Perry took a collection of silk flies round to Mary who sold them for him at the bar. It wasn’t a roaring trade but a few quid was better than nothing.
“They’re so pretty,” Priscilla said, admiring one with iridescent blue-green feather wings. “You should make necklaces from them, Perry. They’d sell like hotcakes down the market. You’d have to take the hooks out though.”
They wouldn’t be flies then, Perry thought. They’d just be ornamental bits of feather and thread. As fishing flies, they had a purpose.
“At least you should sell them as lucky fishing flies,” Priscilla continued. “Anglers are superstitious, aren’t they? I bet they’d pay more if they thought there was a gypsy’s charm on them.”
Perry forbore to point out that he wasn’t a gypsy. People got the idea that since he lived on a boat, he must have Romany blood. He didn’t really know what his blood was, but he doubted it was anything like that. Not if King John, Bessie and the rest of the crew were anything to go by.
It had taken him three rounds to finally shake the two of them off last night, though he wasn’t convinced that King John had taken no for an answer. The White Stag had been full of the usual crowd, and they’d been huddled around a little table in a quiet nook, with King John explaining the plans. It was almost like the good old days, except they’d never been good.
Perry had also felt uneasy when he spotted Damon across the room, though Damon didn’t see him. There was only one reason someone like Damon would bother going drinking in a dive like the Stag, when he had free beer on tap in his sister’s pub. Perry watched Damon meeting up with a tattooed bloke with dreadlocks and talking with him briefly. There was an exchange, and then they both left. It was crudely done, Perry had considered.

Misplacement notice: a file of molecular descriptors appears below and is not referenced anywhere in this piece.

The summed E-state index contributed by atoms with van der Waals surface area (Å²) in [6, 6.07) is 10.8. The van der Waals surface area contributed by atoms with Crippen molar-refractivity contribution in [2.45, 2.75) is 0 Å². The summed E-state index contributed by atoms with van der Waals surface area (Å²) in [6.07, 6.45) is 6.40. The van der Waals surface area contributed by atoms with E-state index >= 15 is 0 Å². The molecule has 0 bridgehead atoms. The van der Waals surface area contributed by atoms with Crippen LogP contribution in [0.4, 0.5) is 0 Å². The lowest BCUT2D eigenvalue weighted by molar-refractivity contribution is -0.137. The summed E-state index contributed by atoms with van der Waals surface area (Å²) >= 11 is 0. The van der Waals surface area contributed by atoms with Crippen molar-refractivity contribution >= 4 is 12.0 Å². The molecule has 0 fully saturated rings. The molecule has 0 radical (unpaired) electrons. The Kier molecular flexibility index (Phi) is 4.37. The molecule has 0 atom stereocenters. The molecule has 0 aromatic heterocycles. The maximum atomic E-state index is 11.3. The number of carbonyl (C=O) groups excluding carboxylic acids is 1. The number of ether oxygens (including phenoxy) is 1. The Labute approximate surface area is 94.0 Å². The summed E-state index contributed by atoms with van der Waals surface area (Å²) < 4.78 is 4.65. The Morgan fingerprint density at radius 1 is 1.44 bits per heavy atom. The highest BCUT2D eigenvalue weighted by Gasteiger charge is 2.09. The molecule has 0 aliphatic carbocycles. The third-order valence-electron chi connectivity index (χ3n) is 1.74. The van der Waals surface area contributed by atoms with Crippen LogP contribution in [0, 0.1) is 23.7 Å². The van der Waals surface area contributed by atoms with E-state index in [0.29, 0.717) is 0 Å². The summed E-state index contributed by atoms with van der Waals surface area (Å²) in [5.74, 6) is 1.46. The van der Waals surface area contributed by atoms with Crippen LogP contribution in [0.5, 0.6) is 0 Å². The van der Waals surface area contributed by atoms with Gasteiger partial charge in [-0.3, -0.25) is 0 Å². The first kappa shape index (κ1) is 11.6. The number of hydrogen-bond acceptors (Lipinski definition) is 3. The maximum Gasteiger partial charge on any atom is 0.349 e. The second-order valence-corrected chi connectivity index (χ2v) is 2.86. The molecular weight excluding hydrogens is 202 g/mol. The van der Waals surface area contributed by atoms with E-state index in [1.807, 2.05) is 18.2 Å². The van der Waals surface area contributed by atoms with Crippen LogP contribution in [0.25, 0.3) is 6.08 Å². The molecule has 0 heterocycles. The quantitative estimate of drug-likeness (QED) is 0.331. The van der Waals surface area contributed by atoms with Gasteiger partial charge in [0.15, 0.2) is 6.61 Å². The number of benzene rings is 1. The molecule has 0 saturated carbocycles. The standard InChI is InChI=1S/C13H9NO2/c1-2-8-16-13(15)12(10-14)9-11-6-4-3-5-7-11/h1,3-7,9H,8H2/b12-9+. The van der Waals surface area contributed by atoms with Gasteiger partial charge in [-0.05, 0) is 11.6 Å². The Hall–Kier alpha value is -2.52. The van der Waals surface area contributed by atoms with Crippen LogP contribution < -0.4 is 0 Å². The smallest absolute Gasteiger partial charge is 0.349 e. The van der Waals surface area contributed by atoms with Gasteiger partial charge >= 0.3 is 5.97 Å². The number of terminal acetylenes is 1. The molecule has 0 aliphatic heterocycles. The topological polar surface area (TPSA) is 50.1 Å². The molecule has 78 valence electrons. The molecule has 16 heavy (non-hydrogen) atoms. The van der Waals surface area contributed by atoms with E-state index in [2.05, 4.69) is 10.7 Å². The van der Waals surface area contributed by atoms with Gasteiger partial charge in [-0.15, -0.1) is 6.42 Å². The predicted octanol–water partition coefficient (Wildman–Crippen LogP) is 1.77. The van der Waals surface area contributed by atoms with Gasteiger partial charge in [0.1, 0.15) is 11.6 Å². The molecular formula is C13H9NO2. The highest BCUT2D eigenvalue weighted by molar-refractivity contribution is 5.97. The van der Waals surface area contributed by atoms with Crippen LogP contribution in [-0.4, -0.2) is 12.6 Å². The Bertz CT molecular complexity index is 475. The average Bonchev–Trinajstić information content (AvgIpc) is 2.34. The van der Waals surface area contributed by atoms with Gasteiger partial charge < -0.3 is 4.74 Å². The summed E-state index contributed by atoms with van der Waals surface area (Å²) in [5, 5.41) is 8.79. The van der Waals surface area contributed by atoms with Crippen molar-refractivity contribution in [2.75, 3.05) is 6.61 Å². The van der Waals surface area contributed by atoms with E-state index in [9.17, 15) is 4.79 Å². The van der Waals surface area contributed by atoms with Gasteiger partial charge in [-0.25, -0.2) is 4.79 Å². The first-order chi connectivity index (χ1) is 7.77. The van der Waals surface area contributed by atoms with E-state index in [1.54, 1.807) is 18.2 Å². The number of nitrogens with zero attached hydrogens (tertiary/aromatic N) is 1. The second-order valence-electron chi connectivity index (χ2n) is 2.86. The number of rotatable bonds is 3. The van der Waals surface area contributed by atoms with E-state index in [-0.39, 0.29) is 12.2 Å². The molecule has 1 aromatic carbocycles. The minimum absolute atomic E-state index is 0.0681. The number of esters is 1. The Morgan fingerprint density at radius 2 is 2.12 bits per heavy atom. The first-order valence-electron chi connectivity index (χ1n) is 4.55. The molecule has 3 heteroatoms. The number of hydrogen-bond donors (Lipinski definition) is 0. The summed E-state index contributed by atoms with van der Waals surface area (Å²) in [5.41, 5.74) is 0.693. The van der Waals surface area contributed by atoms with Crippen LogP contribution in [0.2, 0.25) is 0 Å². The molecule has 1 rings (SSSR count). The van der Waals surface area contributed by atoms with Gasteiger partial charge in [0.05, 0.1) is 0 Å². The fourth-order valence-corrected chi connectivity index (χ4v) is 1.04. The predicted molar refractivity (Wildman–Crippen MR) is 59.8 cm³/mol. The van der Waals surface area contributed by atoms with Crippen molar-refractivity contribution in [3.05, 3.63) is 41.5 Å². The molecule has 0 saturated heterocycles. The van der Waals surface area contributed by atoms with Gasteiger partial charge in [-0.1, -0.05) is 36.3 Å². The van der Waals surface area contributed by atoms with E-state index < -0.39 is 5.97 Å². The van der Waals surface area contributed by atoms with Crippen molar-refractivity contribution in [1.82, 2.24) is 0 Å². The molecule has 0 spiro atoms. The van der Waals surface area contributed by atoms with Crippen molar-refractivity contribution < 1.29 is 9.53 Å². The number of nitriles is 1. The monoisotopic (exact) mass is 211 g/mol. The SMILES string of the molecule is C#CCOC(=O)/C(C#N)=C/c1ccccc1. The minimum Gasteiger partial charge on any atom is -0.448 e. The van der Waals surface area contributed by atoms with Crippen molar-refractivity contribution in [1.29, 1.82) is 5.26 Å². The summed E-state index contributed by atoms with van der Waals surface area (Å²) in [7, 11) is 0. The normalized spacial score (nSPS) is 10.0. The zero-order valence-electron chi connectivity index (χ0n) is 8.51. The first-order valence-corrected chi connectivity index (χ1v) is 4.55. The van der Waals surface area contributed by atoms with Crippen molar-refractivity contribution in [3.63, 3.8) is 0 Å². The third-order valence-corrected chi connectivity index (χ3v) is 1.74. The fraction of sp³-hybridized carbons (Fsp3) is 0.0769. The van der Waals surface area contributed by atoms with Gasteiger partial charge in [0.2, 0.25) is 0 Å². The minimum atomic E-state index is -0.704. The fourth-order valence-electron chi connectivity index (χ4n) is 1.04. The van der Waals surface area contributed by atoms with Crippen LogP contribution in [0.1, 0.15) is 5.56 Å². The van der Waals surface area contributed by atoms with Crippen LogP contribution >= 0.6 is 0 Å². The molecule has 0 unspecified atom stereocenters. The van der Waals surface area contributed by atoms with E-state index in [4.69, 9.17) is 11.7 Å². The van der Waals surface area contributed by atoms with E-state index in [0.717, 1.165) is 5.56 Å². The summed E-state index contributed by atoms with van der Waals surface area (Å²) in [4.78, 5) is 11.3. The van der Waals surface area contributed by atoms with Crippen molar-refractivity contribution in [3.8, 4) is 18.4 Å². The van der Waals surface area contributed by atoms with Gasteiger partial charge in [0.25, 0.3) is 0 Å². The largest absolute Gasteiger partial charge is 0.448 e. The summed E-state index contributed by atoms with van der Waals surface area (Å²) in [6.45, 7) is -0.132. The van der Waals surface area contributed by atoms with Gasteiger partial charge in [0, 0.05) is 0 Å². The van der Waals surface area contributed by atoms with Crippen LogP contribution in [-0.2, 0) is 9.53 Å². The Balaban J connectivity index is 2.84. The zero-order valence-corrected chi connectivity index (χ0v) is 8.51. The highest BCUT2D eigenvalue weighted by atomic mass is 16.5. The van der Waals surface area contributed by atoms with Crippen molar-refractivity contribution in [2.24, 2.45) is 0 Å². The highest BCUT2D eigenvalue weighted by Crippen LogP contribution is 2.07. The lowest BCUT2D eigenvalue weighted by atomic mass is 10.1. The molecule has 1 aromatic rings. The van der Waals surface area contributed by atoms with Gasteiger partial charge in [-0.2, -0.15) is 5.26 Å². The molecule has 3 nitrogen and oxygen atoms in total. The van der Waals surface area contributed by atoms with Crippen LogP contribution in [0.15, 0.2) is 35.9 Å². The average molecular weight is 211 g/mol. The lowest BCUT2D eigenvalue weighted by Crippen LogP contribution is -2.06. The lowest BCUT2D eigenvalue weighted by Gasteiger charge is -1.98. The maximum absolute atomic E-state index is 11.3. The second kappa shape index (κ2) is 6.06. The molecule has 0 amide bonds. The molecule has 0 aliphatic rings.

He tuned back into King John, still rattling on about his grand scheme. They’d been casing a jeweller of all things, in Witney. Old Owen could break the safe but they needed to get into the place.
There’d be all sorts of alarms, Perry had pointed out. It wasn’t like the old days, everything was wired up now. Especially a jeweller’s.
King John had dismissed these concerns. They had a new fellow called Colin who managed all that. An electronics whizkid, King John described him as. Colin had said the type of alarm was child’s play to disconnect, and that had been enough to convince the others. Baubles were much easier to fence. The electronics trade, the Company’s speciality, was declining. Cars all came with CD players these days and everyone wanted a brand new TV. Only a junkie would filch that gear now, the returns just weren’t worth it unless you were desperate.
“There’s no respect for anything older,” King John had said, shaking his head sadly.
“No respect,” Old Owen had echoed.
Either way, Perry wasn’t interested in helping out. He was content with his situation. He could always do with more money – the boat was going to need a new engine come winter – but he wasn’t desperate enough to get embroiled in one of King John’s schemes.
“You’ll have to find someone else.” Perry refused to help. They must have been using someone else all these years.
“Like I said, we tried training up the boy. But he’s not got your touch, Beck.” The jeweller would be a major job for them and they didn’t want to take any risks.
But Perry was resolute. “It’s not for me.”
Now he was rid of them, sitting peacefully by himself in the Boatswain, he found himself idly wondering how Priscilla might react if he gave her a diamond necklace. Likely she’d guess it was stolen.
Mary joined Priscilla behind the bar. It was quiet that evening so they hardly needed two people serving. Ray had taken the night off and had gone to the greyhounds with a friend. “I was just telling Perry that he ought to sell his fishing flies down at the market. Don’t you think so? You know what, Frankie Goodlock’s got a stall at the Midsummer Festival. I bet she’d put some out for you if you asked, Perry.”